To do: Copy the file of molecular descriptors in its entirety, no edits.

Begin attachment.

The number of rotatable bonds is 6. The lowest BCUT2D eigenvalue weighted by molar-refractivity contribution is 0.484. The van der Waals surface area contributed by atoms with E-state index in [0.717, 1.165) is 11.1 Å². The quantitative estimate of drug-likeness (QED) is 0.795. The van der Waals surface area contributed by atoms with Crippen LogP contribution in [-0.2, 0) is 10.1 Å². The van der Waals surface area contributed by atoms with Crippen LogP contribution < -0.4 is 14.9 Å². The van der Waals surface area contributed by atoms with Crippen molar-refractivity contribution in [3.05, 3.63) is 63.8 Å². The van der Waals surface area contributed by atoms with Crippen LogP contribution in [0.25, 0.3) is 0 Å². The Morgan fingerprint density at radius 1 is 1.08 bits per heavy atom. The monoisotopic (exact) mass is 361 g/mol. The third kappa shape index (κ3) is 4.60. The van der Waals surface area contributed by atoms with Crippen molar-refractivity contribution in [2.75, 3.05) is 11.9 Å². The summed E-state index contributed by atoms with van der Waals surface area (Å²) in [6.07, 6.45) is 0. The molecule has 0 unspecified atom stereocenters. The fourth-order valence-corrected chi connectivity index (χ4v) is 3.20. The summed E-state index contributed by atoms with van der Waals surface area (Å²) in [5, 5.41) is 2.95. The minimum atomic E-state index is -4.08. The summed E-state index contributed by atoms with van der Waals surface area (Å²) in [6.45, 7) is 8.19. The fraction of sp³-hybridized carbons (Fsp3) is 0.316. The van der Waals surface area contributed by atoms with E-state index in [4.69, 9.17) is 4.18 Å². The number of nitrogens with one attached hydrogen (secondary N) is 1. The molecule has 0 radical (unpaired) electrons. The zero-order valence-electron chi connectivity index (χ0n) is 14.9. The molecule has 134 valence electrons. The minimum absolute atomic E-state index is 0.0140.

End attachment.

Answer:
The number of rotatable bonds is 6. The lowest BCUT2D eigenvalue weighted by molar-refractivity contribution is 0.484. The van der Waals surface area contributed by atoms with E-state index in [0.717, 1.165) is 11.1 Å². The quantitative estimate of drug-likeness (QED) is 0.795. The van der Waals surface area contributed by atoms with Crippen LogP contribution in [-0.2, 0) is 10.1 Å². The van der Waals surface area contributed by atoms with Crippen LogP contribution < -0.4 is 14.9 Å². The van der Waals surface area contributed by atoms with Crippen molar-refractivity contribution in [3.05, 3.63) is 63.8 Å². The van der Waals surface area contributed by atoms with Crippen LogP contribution in [0.25, 0.3) is 0 Å². The Morgan fingerprint density at radius 1 is 1.08 bits per heavy atom. The monoisotopic (exact) mass is 361 g/mol. The third kappa shape index (κ3) is 4.60. The van der Waals surface area contributed by atoms with Crippen molar-refractivity contribution in [2.75, 3.05) is 11.9 Å². The summed E-state index contributed by atoms with van der Waals surface area (Å²) in [6.07, 6.45) is 0. The molecule has 0 unspecified atom stereocenters. The fourth-order valence-corrected chi connectivity index (χ4v) is 3.20. The summed E-state index contributed by atoms with van der Waals surface area (Å²) in [5, 5.41) is 2.95. The minimum atomic E-state index is -4.08. The summed E-state index contributed by atoms with van der Waals surface area (Å²) in [6.45, 7) is 8.19. The fraction of sp³-hybridized carbons (Fsp3) is 0.316. The van der Waals surface area contributed by atoms with E-state index in [4.69, 9.17) is 4.18 Å². The number of nitrogens with one attached hydrogen (secondary N) is 1. The molecule has 0 radical (unpaired) electrons. The zero-order valence-electron chi connectivity index (χ0n) is 14.9. The molecule has 134 valence electrons. The minimum absolute atomic E-state index is 0.0140.